Before I left to go to Africa, I brought a hand-held skin grafting handle and blades.  It turned out to be a pretty good idea.  That turned out to be something that was lacking.  The residents and I put skin grafts  
on a few people and they all did well.  Thank God.

Tuesday, March 16, 2021



“What place is this?  Where are we now?”

                                                                                                                                                Carl Sandburg


I’ve made it here to Litein, Kenya.  I’m working in a hospital with the same name.

It’s a small town.  And people couldn’t be nicer.  Everyone is pleasant and considerate.

Invariably, when I walk down the street, people are pleasant and greet me, good-naturedly trying to practice their English phrases. “How are you?” Or “Hello “muzungo” (their term for a white European person).  Being white, it’s a lot like having a blinking neon sign over my head as I walk around.


One thing I can say is that Africa is not what many people may think it is.  How could we know? 

We have little exposure and I’ve found the Kenyans I’ve met know more about us than we know about them.


Litein is 7000 feet above sea level; higher than Denver, Colorado (5280 feet).  The elevation is noticeable when I walk around.  The town center has 2 parallel roads covering ~2 miles, each lined with one-story buildings with small businesses with hand-painted signs for each.  It’s an interesting complex of rocky uneven dirt roads and asphalt streets lined with street vendors of fruits, vegetables, candies and hard-boiled eggs.  In addition to the people walking by the sides of the road, chickens, donkeys and cattle are common fellow downtown pedestrians. 


I was surprised to find two large supermarket/general stores. I’m surprised that I could buy everything from toothpaste to soft drinks and cookies.  The upper floors sell clothing and furniture.  There are some cars on the roads.  The local taxis are all motorcycles.



The A.I.C Litein Hospital (AIC = Africa Inland Church) dates back to 1923.  Its present building was completed in 1996.  It has 220 beds with open wards and 10 emergency room beds. The surgery clinics are busy; seeing ~90 patients each Monday and Wednesday.

Bordering the hospital grounds are living quarters for staff, separate high schools for girls and boys,

and a nursing school.  There’s also an orphanage for young boys nearby.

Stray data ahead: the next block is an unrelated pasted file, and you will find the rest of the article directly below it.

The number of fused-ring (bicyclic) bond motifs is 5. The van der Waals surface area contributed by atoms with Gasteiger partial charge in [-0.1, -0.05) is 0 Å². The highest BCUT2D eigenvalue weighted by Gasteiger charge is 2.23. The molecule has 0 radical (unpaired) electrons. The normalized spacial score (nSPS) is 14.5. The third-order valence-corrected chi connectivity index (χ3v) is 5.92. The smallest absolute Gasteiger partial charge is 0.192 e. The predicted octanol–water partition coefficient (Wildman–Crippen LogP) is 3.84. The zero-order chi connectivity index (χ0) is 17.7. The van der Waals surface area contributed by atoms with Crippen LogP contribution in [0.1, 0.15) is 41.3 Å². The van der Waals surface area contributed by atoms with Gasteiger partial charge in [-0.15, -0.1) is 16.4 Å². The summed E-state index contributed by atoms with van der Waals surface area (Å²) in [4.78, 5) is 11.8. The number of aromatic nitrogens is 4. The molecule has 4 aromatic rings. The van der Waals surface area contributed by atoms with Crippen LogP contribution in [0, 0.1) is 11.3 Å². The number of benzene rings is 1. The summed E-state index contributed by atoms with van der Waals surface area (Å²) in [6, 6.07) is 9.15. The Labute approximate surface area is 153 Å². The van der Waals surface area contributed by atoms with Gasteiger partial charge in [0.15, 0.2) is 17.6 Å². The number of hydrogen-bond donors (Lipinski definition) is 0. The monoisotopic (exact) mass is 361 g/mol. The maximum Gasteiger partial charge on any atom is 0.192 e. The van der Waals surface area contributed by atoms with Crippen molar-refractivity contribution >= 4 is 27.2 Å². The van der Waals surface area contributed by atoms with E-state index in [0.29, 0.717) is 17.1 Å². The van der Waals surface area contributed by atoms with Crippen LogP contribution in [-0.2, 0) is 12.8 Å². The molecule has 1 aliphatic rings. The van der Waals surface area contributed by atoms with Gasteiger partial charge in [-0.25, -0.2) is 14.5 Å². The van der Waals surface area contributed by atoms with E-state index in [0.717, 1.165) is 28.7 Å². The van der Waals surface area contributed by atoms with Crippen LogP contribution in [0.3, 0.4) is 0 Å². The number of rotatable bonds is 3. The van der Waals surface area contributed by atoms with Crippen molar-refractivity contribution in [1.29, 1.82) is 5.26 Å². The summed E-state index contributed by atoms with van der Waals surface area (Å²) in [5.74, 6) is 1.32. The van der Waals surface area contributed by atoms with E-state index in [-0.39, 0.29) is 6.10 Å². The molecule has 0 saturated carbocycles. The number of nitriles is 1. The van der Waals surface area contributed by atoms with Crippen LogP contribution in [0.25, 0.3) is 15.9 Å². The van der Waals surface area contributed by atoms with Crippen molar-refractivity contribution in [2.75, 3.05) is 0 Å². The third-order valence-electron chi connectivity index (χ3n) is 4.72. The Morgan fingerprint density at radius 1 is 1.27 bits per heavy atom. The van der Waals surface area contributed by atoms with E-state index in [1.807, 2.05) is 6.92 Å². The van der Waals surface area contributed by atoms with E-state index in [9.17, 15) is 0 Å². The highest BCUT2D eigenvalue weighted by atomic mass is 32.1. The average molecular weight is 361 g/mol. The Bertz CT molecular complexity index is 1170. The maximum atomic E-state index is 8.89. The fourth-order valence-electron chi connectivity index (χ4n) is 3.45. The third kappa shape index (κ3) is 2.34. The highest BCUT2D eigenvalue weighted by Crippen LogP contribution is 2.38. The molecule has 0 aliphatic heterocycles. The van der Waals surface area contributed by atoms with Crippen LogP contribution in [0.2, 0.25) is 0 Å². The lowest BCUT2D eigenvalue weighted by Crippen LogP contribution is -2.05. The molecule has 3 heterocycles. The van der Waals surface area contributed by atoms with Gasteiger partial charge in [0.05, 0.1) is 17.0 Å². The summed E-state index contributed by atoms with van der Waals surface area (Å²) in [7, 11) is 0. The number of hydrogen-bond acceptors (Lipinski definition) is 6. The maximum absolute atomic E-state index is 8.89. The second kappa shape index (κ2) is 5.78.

The Hospital is painted a beautiful shade of green. Why? I have a theory. I think it is the adjacent the tea farms.  The hospital’s green is the same as the area’s green-colored tea fields.  Tea is the dominant cash crop.  On the road north to the state capital of Kericho, the tea fields extend on either side of the road as far as the eye can see.  After seeing that, it doesn’t surprise me that Kenya is the world’s largest exporter of tea in the world: >450 tons of tea per year. 


This hospital and rural community where I’ve come to serve have a great deal to teach me.

Tuesday, February 23, 2021

“Twenty years from now, you will be more disappointed by the things you didn’t do
than by the ones you did do.”

Mark Twain; Jackson Brown Jr: Tamera O’Brien

“IN THE END… We only regret the chances we didn’t take, the relationships we were afraid to have, and the decisions we waited too long to make.”

Lewis Carroll

Everyone has a bucket list.
We all have lists of things that we would like to do,
or places that we would like to go,
before we die and leave this earth.

On my list has always been the desire to serve overseas as a full-time medical missionary.
But I’ve never really done it. I’ve done some part-time medical service trips, but I never put everything
aside to serve long-term. Something always got in the way.

I am lucky because now I am going to do it.
I’m lucky because I can physically do it.
Saint Therese of Lisieux, the Patron Saint of the Missions, could not.
She had wanted to serve in Vietnam. But she died of tuberculosis in her convent in France before she had the chance.

Then there is the story of Dr. Powe.
Dr. Powe was a physician who also wanted to serve those in great need in the missions. At the end of his career, he joined the Mission doctors Association of Los Angeles. He completed their 9-month course of formation training. Just before his mission was to begin, he was diagnosed with prostate cancer. He underwent treatment, but the treatment was not successful. He died of his cancer before he could go.
So yes, I am lucky. I have a great deal to be thankful for.
And I’m going to give it all I’ve got. 

The AIC Litein Hospital

“Trust in the Lord with all your heart, and lean not on your own understanding;
in all your ways acknowledge Him, and He will direct your pa...